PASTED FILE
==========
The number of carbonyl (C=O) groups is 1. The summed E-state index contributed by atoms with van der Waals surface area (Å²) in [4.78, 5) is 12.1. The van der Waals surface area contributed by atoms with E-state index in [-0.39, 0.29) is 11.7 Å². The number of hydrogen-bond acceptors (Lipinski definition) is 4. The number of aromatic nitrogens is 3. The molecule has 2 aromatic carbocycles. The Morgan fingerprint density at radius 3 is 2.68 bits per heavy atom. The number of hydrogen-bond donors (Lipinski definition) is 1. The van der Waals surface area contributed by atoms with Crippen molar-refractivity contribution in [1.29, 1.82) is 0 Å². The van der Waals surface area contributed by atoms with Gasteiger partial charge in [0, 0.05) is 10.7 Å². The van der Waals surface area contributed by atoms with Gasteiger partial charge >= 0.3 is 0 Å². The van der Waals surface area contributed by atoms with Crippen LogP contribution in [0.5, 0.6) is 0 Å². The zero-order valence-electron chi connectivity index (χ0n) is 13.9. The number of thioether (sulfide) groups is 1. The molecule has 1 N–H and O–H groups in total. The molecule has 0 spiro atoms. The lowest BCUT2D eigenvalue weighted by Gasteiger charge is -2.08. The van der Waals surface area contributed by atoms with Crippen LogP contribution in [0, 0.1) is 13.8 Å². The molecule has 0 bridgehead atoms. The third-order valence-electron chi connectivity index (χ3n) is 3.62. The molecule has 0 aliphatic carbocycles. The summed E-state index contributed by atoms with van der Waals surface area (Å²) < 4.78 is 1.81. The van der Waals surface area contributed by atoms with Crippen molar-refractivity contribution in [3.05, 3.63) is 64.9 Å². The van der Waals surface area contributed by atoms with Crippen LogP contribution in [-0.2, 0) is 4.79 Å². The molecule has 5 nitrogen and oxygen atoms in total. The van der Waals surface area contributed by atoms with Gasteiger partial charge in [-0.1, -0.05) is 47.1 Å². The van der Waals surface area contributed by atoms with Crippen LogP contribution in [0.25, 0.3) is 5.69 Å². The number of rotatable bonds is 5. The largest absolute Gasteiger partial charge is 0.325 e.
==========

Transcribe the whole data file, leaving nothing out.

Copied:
The number of carbonyl (C=O) groups is 1. The summed E-state index contributed by atoms with van der Waals surface area (Å²) in [4.78, 5) is 12.1. The van der Waals surface area contributed by atoms with E-state index in [-0.39, 0.29) is 11.7 Å². The number of hydrogen-bond acceptors (Lipinski definition) is 4. The number of aromatic nitrogens is 3. The molecule has 2 aromatic carbocycles. The Morgan fingerprint density at radius 3 is 2.68 bits per heavy atom. The number of hydrogen-bond donors (Lipinski definition) is 1. The van der Waals surface area contributed by atoms with Crippen molar-refractivity contribution in [1.29, 1.82) is 0 Å². The van der Waals surface area contributed by atoms with Gasteiger partial charge in [0, 0.05) is 10.7 Å². The van der Waals surface area contributed by atoms with Gasteiger partial charge >= 0.3 is 0 Å². The van der Waals surface area contributed by atoms with Crippen LogP contribution in [0.5, 0.6) is 0 Å². The zero-order valence-electron chi connectivity index (χ0n) is 13.9. The number of thioether (sulfide) groups is 1. The molecule has 1 N–H and O–H groups in total. The molecule has 0 spiro atoms. The lowest BCUT2D eigenvalue weighted by Gasteiger charge is -2.08. The van der Waals surface area contributed by atoms with Crippen LogP contribution in [0, 0.1) is 13.8 Å². The molecule has 0 bridgehead atoms. The third-order valence-electron chi connectivity index (χ3n) is 3.62. The molecule has 0 aliphatic carbocycles. The summed E-state index contributed by atoms with van der Waals surface area (Å²) < 4.78 is 1.81. The van der Waals surface area contributed by atoms with Crippen molar-refractivity contribution in [3.05, 3.63) is 64.9 Å². The van der Waals surface area contributed by atoms with Crippen LogP contribution in [-0.2, 0) is 4.79 Å². The molecule has 5 nitrogen and oxygen atoms in total. The van der Waals surface area contributed by atoms with Gasteiger partial charge in [-0.1, -0.05) is 47.1 Å². The van der Waals surface area contributed by atoms with Crippen LogP contribution in [0.25, 0.3) is 5.69 Å². The number of rotatable bonds is 5. The largest absolute Gasteiger partial charge is 0.325 e.